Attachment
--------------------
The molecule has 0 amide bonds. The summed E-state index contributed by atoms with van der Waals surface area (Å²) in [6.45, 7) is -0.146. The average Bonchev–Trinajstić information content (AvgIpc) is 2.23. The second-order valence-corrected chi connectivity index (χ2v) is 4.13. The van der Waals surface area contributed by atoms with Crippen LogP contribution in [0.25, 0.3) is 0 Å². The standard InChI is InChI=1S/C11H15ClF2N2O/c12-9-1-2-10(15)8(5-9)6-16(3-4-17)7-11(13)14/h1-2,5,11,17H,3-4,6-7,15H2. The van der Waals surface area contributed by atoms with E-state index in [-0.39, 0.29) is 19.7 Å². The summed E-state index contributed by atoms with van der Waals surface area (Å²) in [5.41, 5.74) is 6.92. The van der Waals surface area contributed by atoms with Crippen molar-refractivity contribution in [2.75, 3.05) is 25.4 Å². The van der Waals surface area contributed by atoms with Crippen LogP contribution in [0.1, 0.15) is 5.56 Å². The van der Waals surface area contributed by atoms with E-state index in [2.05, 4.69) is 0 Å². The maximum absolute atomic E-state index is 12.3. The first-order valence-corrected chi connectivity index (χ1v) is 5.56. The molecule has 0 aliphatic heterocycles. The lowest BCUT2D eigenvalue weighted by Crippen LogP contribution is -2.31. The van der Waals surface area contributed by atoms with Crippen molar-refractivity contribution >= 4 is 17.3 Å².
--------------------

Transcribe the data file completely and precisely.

The molecule has 0 amide bonds. The summed E-state index contributed by atoms with van der Waals surface area (Å²) in [6.45, 7) is -0.146. The average Bonchev–Trinajstić information content (AvgIpc) is 2.23. The second-order valence-corrected chi connectivity index (χ2v) is 4.13. The van der Waals surface area contributed by atoms with Crippen LogP contribution in [0.25, 0.3) is 0 Å². The standard InChI is InChI=1S/C11H15ClF2N2O/c12-9-1-2-10(15)8(5-9)6-16(3-4-17)7-11(13)14/h1-2,5,11,17H,3-4,6-7,15H2. The van der Waals surface area contributed by atoms with E-state index in [-0.39, 0.29) is 19.7 Å². The summed E-state index contributed by atoms with van der Waals surface area (Å²) in [5.41, 5.74) is 6.92. The van der Waals surface area contributed by atoms with Crippen molar-refractivity contribution in [2.75, 3.05) is 25.4 Å². The van der Waals surface area contributed by atoms with Crippen LogP contribution in [0.1, 0.15) is 5.56 Å². The van der Waals surface area contributed by atoms with E-state index in [2.05, 4.69) is 0 Å². The maximum absolute atomic E-state index is 12.3. The first-order valence-corrected chi connectivity index (χ1v) is 5.56. The molecule has 0 aliphatic heterocycles. The lowest BCUT2D eigenvalue weighted by Crippen LogP contribution is -2.31. The van der Waals surface area contributed by atoms with Crippen molar-refractivity contribution >= 4 is 17.3 Å².